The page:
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The present is a fleeting moment; the past is no more; and our prospect of futurity is dark and doubtful. This day may possibly be my last ; but the laws of probability, so true in general, so fallacious in particular, still allow about fifteen years.* I shall soon enter into the period which, as the most agree. able of his long life, was selected by the judgment and experience of the sage Fontenelle. His choice is approved by the eloquent historian of nature, who fixes our moral happiness to the mature season in which our passions are supposed to be calmed, our duties fulfilled, our ambition satisfied, our fame and fortune established on a solid basis.f In private conversation that great and amiable man added the weight of his own experience; and this autumnal felicity might be exemplified in the lives of Voltaire, Hume, and many other men of letters. I am far more inclined to embrace than to dispute this comfortable doctrine, I will not suppose any premature decay of the mind or body ; but I must reluctantly observe that two causes, the abbreviation of time, and the failure of hope, will always tinge with a browner shade the evening of life. I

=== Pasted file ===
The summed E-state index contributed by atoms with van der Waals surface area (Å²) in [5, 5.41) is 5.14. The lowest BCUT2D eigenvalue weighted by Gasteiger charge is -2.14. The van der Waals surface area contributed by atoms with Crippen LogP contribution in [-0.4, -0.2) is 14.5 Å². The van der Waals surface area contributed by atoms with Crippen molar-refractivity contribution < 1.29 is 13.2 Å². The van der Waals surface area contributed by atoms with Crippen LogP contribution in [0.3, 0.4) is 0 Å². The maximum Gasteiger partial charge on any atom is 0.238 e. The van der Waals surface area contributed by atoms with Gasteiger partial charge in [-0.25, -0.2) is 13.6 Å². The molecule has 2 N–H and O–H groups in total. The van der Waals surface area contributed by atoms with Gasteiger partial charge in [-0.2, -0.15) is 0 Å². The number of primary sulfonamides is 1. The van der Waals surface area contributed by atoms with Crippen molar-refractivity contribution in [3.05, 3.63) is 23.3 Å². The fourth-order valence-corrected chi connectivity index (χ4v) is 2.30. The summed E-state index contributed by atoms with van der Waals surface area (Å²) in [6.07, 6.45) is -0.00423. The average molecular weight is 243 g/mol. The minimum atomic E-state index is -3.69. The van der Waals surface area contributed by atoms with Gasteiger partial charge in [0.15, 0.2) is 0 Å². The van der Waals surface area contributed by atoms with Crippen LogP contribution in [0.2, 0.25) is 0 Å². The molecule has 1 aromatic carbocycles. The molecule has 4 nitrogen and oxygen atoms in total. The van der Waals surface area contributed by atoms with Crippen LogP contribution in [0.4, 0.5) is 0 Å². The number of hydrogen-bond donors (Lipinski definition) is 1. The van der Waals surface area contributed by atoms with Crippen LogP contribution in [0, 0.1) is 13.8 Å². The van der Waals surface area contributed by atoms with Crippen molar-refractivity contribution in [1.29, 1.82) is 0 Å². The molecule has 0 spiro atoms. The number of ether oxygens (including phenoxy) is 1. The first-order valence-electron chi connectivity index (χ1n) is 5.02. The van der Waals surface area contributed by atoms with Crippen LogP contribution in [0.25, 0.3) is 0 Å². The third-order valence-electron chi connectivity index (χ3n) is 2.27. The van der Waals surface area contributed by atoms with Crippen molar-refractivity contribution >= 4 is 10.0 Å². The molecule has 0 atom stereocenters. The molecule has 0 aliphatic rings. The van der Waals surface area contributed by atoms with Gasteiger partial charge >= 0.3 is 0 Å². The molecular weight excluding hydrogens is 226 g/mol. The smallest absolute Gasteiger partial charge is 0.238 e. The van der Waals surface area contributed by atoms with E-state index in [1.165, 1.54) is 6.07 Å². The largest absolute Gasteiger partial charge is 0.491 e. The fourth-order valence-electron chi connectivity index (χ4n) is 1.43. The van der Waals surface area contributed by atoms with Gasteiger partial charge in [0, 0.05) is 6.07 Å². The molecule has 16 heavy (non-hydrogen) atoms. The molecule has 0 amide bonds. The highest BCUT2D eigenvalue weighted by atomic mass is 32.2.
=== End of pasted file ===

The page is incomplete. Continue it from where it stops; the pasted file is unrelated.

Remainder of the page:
* Mr Buffon, from our disregard of the possibility of death within the four-and-twenty hours, concludes that a chance which falls below or rises above ten thousand to one, will never affect the hopes or fears of a reasonable man. The fact is true, but our courage is the effect of thoughtlessness, rather than of reflection. If a public lottery were drawn for the choice of an immediate victim, and if our name were inscribed on one of the ten thousand tickets, should we be perfectly easy?
+ See Buffon.
# The proportion of a part to the whole is the only standard by which we can measure the length of our existence. At the age of twenty, one year is a tenth, perhaps, of the time which has elapsed within our consciousness and memory: at the age of fifty it is no more than the fortieth, and this relative value continues to decrease till the last sands are shaken by the hand of death. This reasoning may seem metaphysical; but on a trial it will be found satisfactory and just. The warm desires, the long expectations of youth, are founded on the ignorance of themselves and of the world: they are gradually damped by time and experience, by disappointment and possession; and after the middle season, the crowd must be content to remain at the foot of the mountain ; while the few who have climbed the summit aspire to descend or expect to fall. In old age this consolation of hope is reserved for the tenderness of parents who commence a new life in their children; the faith of enthusiasts who sing hallelujahs above the clouds; and the vanity of authors who presume the immortality of their name and writings.
BY LORD SHEFFIELD.